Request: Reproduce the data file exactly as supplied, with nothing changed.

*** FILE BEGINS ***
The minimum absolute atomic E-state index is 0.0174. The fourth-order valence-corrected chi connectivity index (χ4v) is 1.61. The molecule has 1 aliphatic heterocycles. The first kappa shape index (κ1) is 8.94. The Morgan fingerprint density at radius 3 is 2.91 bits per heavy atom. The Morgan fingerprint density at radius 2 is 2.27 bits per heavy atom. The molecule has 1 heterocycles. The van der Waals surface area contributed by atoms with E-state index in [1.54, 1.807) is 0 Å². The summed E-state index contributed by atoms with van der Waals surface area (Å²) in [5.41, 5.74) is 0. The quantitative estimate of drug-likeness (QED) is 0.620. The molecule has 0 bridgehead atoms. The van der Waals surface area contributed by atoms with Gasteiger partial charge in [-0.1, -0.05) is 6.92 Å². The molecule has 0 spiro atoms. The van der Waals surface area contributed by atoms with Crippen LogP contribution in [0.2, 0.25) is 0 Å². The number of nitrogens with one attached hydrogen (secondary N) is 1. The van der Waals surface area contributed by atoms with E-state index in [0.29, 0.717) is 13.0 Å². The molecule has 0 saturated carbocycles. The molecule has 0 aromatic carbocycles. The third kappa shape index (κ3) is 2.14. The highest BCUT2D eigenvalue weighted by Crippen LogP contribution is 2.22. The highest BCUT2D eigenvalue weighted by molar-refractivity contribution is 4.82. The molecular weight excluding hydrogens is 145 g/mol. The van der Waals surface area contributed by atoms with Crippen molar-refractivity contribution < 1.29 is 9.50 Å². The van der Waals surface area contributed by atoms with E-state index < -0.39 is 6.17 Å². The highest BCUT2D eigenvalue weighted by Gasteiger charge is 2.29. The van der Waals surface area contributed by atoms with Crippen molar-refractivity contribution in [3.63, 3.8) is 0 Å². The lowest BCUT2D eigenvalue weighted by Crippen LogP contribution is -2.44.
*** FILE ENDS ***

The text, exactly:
The minimum absolute atomic E-state index is 0.0174. The fourth-order valence-corrected chi connectivity index (χ4v) is 1.61. The molecule has 1 aliphatic heterocycles. The first kappa shape index (κ1) is 8.94. The Morgan fingerprint density at radius 3 is 2.91 bits per heavy atom. The Morgan fingerprint density at radius 2 is 2.27 bits per heavy atom. The molecule has 1 heterocycles. The van der Waals surface area contributed by atoms with E-state index in [1.54, 1.807) is 0 Å². The summed E-state index contributed by atoms with van der Waals surface area (Å²) in [5.41, 5.74) is 0. The quantitative estimate of drug-likeness (QED) is 0.620. The molecule has 0 bridgehead atoms. The van der Waals surface area contributed by atoms with Gasteiger partial charge in [-0.1, -0.05) is 6.92 Å². The molecule has 0 spiro atoms. The van der Waals surface area contributed by atoms with Crippen LogP contribution in [0.2, 0.25) is 0 Å². The number of nitrogens with one attached hydrogen (secondary N) is 1. The van der Waals surface area contributed by atoms with E-state index in [0.29, 0.717) is 13.0 Å². The molecule has 0 saturated carbocycles. The molecule has 0 aromatic carbocycles. The third kappa shape index (κ3) is 2.14. The highest BCUT2D eigenvalue weighted by Crippen LogP contribution is 2.22. The highest BCUT2D eigenvalue weighted by molar-refractivity contribution is 4.82. The molecular weight excluding hydrogens is 145 g/mol. The van der Waals surface area contributed by atoms with Crippen molar-refractivity contribution < 1.29 is 9.50 Å². The van der Waals surface area contributed by atoms with E-state index < -0.39 is 6.17 Å². The highest BCUT2D eigenvalue weighted by Gasteiger charge is 2.29. The van der Waals surface area contributed by atoms with Crippen molar-refractivity contribution in [3.63, 3.8) is 0 Å². The lowest BCUT2D eigenvalue weighted by Crippen LogP contribution is -2.44.